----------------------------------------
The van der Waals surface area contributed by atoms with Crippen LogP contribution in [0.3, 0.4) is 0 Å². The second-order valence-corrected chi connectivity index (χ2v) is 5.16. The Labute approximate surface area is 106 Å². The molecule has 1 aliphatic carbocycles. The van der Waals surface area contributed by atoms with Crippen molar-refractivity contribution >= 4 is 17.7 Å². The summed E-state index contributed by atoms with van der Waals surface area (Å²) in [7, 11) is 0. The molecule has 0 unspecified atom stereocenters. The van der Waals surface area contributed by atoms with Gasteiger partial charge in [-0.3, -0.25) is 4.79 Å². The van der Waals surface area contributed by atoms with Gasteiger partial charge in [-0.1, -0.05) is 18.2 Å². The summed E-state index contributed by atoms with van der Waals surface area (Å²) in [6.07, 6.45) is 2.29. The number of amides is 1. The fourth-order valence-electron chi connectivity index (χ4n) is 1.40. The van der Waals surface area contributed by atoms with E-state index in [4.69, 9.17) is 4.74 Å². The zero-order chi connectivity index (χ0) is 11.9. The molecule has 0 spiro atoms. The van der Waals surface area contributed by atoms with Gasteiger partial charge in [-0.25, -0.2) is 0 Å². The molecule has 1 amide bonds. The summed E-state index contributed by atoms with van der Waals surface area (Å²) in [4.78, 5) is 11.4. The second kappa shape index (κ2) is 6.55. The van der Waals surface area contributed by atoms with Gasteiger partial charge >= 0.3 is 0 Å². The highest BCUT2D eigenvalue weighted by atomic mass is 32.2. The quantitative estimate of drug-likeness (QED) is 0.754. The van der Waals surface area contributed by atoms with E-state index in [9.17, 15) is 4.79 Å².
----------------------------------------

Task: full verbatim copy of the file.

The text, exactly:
The van der Waals surface area contributed by atoms with Crippen LogP contribution in [0.3, 0.4) is 0 Å². The second-order valence-corrected chi connectivity index (χ2v) is 5.16. The Labute approximate surface area is 106 Å². The molecule has 1 aliphatic carbocycles. The van der Waals surface area contributed by atoms with Crippen molar-refractivity contribution >= 4 is 17.7 Å². The summed E-state index contributed by atoms with van der Waals surface area (Å²) in [7, 11) is 0. The molecule has 0 unspecified atom stereocenters. The van der Waals surface area contributed by atoms with Gasteiger partial charge in [-0.3, -0.25) is 4.79 Å². The van der Waals surface area contributed by atoms with Gasteiger partial charge in [-0.1, -0.05) is 18.2 Å². The summed E-state index contributed by atoms with van der Waals surface area (Å²) in [6.07, 6.45) is 2.29. The number of amides is 1. The fourth-order valence-electron chi connectivity index (χ4n) is 1.40. The van der Waals surface area contributed by atoms with E-state index in [4.69, 9.17) is 4.74 Å². The zero-order chi connectivity index (χ0) is 11.9. The molecule has 0 spiro atoms. The van der Waals surface area contributed by atoms with Gasteiger partial charge in [-0.25, -0.2) is 0 Å². The molecule has 1 amide bonds. The summed E-state index contributed by atoms with van der Waals surface area (Å²) in [4.78, 5) is 11.4. The second kappa shape index (κ2) is 6.55. The van der Waals surface area contributed by atoms with Gasteiger partial charge >= 0.3 is 0 Å². The highest BCUT2D eigenvalue weighted by atomic mass is 32.2. The quantitative estimate of drug-likeness (QED) is 0.754. The van der Waals surface area contributed by atoms with E-state index in [9.17, 15) is 4.79 Å².